This Editorial View accompanies the following article: Truog RD, Waisel DB, Burns JP: DNR in the OR: A goal‐directed approach. Anesthesiology 1999; 90:289‐95.
On October 21, 1998, the American Society of Anesthesiologists' House of Delegates approved a revision of the Ethical Guidelines for the Anesthesia Care of Patients with Do‐Not‐Resuscitate Orders or Other Directives That Limit Treatment that added the third option of a goals‐ and values‐directed approach. This revised document appears in the ASA Standards, Guidelines and Statements, dated October 1998. The full text for this appears on the ASA web site at the following address: http://www.asahq.org
PASSAGE of the Patient Self‐Determination Act in 1990 represented a response to public outcry against lingering authoritarianism and paternalism in the medical profession, a legacy of premodern medicine in which “arrogance” 
was both an integral element of the art of medicine and an expression of adherence to the bioethical principle of beneficence. This federal legislation recognized the emergence of respect for patient autonomy as the predominating principle in biomedical ethics, and it was specifically designed to ensure patient self‐determination for decisions about life‐sustaining therapy. In this issue of the Journal, Truog et al. 
recommend to anesthesiologists a practical approach for preserving the autonomy of the surgical patient with an existing do‐not‐resuscitate (DNR) order.
Autonomy refers to the patient's right to choose and act intentionally, with understanding, and devoid of controlling influences. In the practice of anesthesiology, this respect for patient self‐determination is honored through the process of informed consent. The anesthesiologist's duty is to adhere to that which is mutually agreed on with the patient or their designated surrogate. Yet, well into this decade, the right to refuse life‐sustaining therapy, even of terminally ill patients with existing DNR orders, was denied by the routine suspension of their DNR orders as they entered the operating room. Several seminal essays written by anesthesiologists challenged this customary breach of patient autonomy and called for reevaluation of this issue. [3‐9]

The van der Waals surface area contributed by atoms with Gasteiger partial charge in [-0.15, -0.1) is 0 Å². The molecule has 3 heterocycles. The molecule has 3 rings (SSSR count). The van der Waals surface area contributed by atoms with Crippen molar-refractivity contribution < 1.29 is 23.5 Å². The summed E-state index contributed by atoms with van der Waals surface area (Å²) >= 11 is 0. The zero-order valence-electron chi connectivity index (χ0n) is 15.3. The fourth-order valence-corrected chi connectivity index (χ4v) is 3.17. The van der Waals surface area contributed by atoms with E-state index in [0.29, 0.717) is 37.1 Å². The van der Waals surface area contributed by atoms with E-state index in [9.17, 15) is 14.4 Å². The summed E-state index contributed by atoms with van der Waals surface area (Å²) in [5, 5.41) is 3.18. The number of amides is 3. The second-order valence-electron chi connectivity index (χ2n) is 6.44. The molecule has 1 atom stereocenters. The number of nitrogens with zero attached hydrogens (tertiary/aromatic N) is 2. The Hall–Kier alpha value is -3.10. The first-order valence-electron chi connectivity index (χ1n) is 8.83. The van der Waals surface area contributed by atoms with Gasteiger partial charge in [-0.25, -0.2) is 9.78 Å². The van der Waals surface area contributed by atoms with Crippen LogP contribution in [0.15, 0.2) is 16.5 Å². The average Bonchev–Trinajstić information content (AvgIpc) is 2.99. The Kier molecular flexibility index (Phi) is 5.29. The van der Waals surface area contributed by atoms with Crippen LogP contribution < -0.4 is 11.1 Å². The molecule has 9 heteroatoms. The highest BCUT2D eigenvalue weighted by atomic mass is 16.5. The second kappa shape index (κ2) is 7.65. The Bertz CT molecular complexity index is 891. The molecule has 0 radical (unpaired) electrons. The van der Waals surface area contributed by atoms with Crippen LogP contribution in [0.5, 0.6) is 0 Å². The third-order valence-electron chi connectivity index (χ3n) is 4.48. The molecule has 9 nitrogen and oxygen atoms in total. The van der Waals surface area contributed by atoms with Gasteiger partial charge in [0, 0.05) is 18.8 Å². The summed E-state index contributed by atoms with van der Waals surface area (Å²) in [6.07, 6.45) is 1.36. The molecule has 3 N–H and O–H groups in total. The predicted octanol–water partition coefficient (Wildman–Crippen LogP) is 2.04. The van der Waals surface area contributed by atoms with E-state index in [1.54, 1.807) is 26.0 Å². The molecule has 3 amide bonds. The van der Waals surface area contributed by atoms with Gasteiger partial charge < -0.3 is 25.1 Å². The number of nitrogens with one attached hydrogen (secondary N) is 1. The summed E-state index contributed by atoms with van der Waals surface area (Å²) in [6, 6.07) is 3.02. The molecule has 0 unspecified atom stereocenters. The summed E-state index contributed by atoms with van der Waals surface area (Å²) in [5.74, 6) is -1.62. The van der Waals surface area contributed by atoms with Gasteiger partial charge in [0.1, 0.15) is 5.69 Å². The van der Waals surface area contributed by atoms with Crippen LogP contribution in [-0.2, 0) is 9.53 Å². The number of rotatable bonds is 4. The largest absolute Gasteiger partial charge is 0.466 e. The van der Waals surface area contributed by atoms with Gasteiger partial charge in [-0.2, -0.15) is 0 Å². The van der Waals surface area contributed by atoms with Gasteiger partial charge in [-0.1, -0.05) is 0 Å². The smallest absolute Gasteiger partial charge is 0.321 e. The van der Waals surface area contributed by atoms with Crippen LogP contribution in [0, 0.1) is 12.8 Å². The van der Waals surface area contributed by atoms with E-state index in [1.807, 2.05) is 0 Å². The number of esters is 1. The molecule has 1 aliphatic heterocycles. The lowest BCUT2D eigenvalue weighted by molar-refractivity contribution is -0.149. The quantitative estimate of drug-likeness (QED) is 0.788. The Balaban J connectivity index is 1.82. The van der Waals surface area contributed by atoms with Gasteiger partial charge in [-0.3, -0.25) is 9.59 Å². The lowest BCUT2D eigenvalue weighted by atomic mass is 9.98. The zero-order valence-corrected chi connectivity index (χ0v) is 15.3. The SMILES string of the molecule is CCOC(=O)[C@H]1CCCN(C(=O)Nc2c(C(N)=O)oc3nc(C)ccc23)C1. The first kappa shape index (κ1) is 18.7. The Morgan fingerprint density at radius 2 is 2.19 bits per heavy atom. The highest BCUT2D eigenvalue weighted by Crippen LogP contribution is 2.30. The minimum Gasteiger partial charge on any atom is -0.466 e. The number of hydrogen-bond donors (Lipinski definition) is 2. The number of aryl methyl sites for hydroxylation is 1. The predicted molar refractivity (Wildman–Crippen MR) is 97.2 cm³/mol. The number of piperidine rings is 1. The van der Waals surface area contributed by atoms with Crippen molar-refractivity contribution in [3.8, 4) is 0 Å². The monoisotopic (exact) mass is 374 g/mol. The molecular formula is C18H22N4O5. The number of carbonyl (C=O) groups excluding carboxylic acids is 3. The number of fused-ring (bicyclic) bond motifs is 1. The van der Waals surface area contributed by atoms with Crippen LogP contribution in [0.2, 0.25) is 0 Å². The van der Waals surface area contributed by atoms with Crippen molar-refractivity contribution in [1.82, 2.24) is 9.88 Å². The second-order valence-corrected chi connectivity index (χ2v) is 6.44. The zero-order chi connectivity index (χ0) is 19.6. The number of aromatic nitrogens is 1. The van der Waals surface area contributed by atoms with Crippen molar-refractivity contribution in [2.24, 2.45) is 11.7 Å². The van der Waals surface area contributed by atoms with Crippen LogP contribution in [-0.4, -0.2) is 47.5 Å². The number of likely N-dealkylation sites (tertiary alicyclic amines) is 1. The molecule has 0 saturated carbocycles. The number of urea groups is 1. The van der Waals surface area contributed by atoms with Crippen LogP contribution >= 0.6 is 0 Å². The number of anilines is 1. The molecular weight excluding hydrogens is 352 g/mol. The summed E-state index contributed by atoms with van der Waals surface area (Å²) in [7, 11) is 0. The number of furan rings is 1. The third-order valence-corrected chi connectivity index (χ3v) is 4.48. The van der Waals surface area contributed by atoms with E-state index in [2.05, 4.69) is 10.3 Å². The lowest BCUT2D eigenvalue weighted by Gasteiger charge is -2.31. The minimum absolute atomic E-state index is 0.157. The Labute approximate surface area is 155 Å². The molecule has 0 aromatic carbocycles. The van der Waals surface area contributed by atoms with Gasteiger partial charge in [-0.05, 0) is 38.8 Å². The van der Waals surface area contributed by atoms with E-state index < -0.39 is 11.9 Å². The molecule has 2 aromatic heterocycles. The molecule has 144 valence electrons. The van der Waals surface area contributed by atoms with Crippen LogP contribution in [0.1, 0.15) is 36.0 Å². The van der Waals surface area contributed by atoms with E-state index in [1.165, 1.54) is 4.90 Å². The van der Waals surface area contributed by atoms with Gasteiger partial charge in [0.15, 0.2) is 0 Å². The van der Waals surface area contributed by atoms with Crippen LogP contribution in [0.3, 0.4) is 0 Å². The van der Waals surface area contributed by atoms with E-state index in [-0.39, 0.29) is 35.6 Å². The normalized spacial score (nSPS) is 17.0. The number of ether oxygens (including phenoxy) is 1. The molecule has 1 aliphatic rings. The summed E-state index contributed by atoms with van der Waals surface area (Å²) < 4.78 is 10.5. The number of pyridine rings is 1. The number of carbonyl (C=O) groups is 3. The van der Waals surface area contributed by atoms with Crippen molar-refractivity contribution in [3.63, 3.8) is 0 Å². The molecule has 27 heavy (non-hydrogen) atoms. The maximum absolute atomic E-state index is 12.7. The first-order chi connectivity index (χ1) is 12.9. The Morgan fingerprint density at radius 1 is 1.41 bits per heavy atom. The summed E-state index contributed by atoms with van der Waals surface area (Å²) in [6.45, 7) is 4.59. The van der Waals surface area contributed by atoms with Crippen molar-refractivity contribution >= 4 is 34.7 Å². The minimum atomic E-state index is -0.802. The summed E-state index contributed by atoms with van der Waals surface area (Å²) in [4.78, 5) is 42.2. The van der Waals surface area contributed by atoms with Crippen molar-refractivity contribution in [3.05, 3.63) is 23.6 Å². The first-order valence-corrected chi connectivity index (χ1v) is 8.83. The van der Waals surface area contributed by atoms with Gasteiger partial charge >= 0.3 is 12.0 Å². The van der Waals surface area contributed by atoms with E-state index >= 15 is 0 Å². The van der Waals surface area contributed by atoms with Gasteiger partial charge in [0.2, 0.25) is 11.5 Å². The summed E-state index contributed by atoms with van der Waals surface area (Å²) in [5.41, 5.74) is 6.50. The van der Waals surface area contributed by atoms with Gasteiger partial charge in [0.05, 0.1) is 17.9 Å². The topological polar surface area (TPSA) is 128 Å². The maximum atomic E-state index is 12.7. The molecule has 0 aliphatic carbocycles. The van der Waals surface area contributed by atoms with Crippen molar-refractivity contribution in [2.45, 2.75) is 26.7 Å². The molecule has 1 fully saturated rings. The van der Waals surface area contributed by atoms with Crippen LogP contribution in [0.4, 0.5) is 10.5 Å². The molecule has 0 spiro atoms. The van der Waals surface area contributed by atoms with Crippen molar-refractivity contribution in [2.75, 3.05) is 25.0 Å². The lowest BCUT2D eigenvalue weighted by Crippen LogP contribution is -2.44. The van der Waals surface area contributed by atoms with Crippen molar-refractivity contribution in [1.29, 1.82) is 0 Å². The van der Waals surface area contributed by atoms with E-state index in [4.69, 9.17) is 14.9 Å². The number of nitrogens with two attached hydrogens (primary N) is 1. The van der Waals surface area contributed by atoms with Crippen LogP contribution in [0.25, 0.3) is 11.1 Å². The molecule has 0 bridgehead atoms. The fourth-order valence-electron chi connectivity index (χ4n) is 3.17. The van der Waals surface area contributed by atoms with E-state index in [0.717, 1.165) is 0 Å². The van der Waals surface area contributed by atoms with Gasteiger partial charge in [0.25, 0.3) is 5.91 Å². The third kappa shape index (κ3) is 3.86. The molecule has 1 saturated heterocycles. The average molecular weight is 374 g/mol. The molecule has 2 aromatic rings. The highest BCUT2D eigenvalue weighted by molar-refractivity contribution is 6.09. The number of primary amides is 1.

The ensuing discussion was of such importance that the American Society of Anesthesiologists' (ASA) newly established Committee on Ethics addressed this issue as its first major project. After two years of deliberation the Committee recommended the Ethical Guidelines for the Anesthesia Care of Patients with Do Not Resuscitate Orders or Other Directives that Limit Treatment. 
These were adopted by the House of Delegates in 1993. The crux of the Guidelines 
was that there should be a required reconsideration and renegotiation of the patient's existing DNR directive. At the ASA's urging, the American College of Surgeons adopted a similar policy, 
as did the Association of Operating Room Nurses, 
thus establishing a cross‐professional understanding of the continuing fundamental right of competent patients to define and limit what treatment will be provided to them in the operating room.
The Guidelines 
recommended two alternatives from which patients with an existing DNR status (or their surrogates) could choose during the daunting process of informed consent: (1) rescind the DNR order and permit an unrestrained attempt at resuscitation or (2) limit resuscitation with regard to certain procedures.
Despite widespread dissemination of the Guidelines, 
there was only lukewarm acceptance, frequent misunderstanding, and inconsistent application. In 1996, Bastron et al. 
responded to the Guidelines 
by describing a two‐pronged decision process that their institution used for management of this patient population: (1) patients could choose to rescind their DNR status during the perioperative period or (2) patients could delegate all decisions regarding resuscitation procedures solely to the anesthesiologist. Although this approach claimed to offer patients a choice, some critics responded that, in fact, it represented no choice at all because either option resulted in anesthesiologists having a contract to do whatever they thought was best. 
The essence of respect for autonomy is to provide the patient with true choices and not merely the appearance of choice. This article nonetheless served as an invaluable focal point for further discussion.